Tuesday, October 4, 2011

Dosa Delight!

Every Indian would swear by the fact that there is no place like India when it comes to food – be it lunch or dinner at your regular vegetarian restaurant or a gourmet restaurant, or mini meals or snacks at a Darshini style fast food joint or baked savories at Iyengar bakery, or roadside chat, and of course chilli bajjis dished out by your neighboring gaadiwala – variety is the true spice of your appetite! J While in the US, though we got to sample various cuisines around the world, I remember my constant lament over the lack of many choices for vegetarians like me, especially in places like Texas or Hawaii. Added to this, we found not many places catering to our Indian Palette when we craved for some savory snacks during teatime. I mean seriously, a cinnamon swirl or a banana walnut cake is hardly a match to our good old aloo bonda  to go with your cup of chai! Anyway, when you are on the road with a picky eater like my five year old ……thank God for Dosas!!!

It didn’t take too long for Abhay to turn from curd rice boy to the dosa boy! So today I found a book that titled “Dosa” by Sandhya Rao and pictures by Ashok Rajagopalan. Though a book more for toddlers, it did not fail to charm my five year old dosa lover!  Amma makes Dosa for Bapa who is busy reading newspaper. Amma makes one, two, three, four and many more dosas for Bapa who seemed to gulp them down in no time. Finally tired of making dosas, amma asks Bapa if she can stop making dosas. Then Bapa seems surprised and asks her when she even started as he claimed to have eaten none! Amma doesn’t believe bapa when he asks a question bothering amma and the readers ‘Who ate the dosas?" As we turn the last page, we  find the answer – we see a picture of a pet dog waging its tongue! Read “Dosa” to your little dosa lover but make sure you have the dosa batter ready!:-)

Saturday, October 1, 2011

The Question of questions!

Questions questions and more questions, Abhay is full of them just like any average five year old. But Abhay’s repository of questions has increased multifold after we’ve moved back to India. Questions on everyday things we take for granted – “why are the roads so bumpy? Why do drivers honk all the time? Or Why is the Indian police dressed in brown?”; Questions that are hard to answer even for adults – Why are there so many mosquitoes when there were none in Portland? Questions leading to further questions – Why do I have to ride the school bus? Why can’t you drop me to school like you used to? Questions that make you squirm – Why don’t I have a sister? Finally questions that would delight my mother in law – Why don’t you wear a bindi like ajji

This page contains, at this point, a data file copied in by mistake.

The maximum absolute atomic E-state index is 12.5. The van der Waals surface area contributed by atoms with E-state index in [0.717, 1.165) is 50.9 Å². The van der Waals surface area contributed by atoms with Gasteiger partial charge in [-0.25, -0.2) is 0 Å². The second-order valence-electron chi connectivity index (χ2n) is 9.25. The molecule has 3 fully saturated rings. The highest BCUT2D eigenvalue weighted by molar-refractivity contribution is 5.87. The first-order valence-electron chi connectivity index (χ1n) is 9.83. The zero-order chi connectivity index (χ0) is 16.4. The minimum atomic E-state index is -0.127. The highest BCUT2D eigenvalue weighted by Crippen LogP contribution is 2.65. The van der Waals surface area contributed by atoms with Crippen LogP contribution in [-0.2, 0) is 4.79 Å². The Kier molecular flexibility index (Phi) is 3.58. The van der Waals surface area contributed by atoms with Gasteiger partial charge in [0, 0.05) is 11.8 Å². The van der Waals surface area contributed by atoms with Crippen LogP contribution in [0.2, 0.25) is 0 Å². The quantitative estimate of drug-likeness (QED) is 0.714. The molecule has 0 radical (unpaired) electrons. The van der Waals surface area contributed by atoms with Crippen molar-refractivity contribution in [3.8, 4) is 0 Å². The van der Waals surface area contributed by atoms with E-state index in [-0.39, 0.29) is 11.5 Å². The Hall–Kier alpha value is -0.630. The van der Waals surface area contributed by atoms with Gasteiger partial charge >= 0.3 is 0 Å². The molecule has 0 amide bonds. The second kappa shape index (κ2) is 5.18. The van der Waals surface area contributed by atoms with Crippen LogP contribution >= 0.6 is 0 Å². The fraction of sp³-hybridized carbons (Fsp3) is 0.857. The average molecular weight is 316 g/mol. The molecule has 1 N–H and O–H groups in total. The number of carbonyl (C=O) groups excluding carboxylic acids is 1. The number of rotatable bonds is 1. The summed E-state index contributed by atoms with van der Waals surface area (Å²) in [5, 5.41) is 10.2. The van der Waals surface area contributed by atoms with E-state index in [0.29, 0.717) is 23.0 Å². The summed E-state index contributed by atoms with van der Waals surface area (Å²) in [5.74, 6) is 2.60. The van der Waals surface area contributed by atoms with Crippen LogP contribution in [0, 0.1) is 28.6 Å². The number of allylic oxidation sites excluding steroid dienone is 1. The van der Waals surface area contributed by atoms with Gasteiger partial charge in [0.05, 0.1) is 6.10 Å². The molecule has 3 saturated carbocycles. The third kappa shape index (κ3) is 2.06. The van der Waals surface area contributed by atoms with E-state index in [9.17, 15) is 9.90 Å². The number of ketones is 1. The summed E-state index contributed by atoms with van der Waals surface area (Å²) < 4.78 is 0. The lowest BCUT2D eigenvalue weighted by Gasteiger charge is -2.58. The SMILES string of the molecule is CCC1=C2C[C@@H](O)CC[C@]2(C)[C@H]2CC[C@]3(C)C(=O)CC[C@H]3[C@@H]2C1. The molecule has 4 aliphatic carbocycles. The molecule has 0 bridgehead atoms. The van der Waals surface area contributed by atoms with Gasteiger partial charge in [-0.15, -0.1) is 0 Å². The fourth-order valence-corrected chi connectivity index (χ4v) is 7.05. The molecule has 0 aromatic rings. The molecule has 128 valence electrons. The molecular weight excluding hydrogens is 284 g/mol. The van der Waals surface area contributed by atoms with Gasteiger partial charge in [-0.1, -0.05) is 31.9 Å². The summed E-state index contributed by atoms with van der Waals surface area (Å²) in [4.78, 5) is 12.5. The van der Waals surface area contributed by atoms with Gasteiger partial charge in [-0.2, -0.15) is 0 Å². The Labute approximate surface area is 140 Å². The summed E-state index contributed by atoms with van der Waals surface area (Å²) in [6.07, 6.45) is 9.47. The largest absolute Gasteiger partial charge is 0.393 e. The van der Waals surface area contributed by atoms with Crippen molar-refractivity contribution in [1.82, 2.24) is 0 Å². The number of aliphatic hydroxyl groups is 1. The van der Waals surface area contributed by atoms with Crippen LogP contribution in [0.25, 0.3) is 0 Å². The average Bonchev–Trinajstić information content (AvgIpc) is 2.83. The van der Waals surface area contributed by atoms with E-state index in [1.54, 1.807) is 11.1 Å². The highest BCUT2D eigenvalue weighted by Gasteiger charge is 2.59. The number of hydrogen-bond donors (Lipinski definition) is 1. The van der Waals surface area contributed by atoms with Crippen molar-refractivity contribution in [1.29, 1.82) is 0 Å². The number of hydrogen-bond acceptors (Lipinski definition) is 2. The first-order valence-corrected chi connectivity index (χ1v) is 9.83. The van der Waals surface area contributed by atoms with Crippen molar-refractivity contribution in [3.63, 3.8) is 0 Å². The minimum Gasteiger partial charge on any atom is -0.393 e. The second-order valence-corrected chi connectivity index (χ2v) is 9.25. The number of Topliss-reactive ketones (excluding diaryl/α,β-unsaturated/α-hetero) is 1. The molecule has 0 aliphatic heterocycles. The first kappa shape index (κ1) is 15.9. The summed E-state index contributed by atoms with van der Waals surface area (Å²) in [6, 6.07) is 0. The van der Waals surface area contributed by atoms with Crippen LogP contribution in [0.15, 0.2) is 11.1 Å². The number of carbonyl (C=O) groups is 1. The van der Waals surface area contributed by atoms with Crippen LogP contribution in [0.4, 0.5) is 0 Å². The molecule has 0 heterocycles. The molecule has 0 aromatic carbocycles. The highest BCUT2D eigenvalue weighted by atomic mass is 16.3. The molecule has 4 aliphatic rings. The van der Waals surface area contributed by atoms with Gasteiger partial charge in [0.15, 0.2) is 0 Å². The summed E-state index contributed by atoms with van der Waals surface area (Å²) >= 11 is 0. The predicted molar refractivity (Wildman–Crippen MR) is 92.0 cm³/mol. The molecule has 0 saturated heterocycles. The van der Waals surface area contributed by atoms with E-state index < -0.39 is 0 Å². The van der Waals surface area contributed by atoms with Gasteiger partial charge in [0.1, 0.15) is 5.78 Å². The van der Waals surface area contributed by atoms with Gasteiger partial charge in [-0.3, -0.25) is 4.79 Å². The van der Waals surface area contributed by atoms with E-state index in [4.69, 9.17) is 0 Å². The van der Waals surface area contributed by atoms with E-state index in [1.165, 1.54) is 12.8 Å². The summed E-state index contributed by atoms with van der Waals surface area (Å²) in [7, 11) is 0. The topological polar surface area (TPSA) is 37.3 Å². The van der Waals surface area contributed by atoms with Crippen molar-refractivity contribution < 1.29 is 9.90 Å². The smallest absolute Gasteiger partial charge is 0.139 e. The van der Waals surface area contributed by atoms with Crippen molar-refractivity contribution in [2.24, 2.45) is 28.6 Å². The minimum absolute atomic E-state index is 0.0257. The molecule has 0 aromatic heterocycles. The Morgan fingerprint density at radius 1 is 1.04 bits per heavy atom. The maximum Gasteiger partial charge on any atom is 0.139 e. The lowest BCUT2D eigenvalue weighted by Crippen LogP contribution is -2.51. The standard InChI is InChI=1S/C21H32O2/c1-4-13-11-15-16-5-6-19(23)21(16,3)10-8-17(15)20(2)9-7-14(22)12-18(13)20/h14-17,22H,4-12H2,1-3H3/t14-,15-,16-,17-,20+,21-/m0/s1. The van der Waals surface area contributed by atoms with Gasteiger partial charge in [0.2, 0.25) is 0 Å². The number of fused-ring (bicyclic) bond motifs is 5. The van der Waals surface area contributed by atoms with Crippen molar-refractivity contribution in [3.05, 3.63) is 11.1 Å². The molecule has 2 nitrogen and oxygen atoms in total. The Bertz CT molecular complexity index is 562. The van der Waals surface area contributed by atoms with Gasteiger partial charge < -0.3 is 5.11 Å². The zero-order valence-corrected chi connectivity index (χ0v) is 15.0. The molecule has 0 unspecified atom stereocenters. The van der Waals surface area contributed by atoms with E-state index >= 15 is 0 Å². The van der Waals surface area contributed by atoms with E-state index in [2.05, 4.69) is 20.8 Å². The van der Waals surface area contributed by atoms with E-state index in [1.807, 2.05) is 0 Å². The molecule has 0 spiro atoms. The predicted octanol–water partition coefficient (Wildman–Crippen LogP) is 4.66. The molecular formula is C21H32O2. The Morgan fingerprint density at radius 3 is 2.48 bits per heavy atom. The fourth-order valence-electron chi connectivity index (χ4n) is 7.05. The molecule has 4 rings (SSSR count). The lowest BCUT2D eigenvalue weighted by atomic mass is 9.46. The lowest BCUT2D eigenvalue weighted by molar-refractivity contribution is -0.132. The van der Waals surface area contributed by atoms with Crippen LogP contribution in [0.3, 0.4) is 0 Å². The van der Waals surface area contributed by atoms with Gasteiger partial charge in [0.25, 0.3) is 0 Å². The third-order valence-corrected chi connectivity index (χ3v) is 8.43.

Anyway, in response to a friend’s request to dig up some local stuff, today I read “The Why Why girl” by  Mahasweta Devi. Narrated by the famous writer herself, this is a true story of a ten year old Tribal girl named Moyna. While working with the tribal group named Shabars, the author saw a girl chasing a snake and when stopped, she asks “But why shouldn’t I?” Fascinated by the curious little girl, the author encourages her to question even more! Moyna then boldly raises questions about everything from nature to science to society to lack of basic amenities in the tribal world to exploitation by the landlords and there is no stopping her! One day, she decides to go to school but finds the school timings unsuitable for cowherds and goatherds like her. With the power of her questions, she becomes the first girl admitted to her village primary school! Moyna grows up to be a teacher in the same school and now it’s not only Moyna but her students too  aren’t afraid to ask “why”! Though an educative story, it failed sustain Abhay’s interest till the end as he couldn’t quite relate to the harsh realities of a tribal’s life.  I feel its a  book more for parents than kids so that the next time your child asks “Why” …you can pause and answer him “Why not”!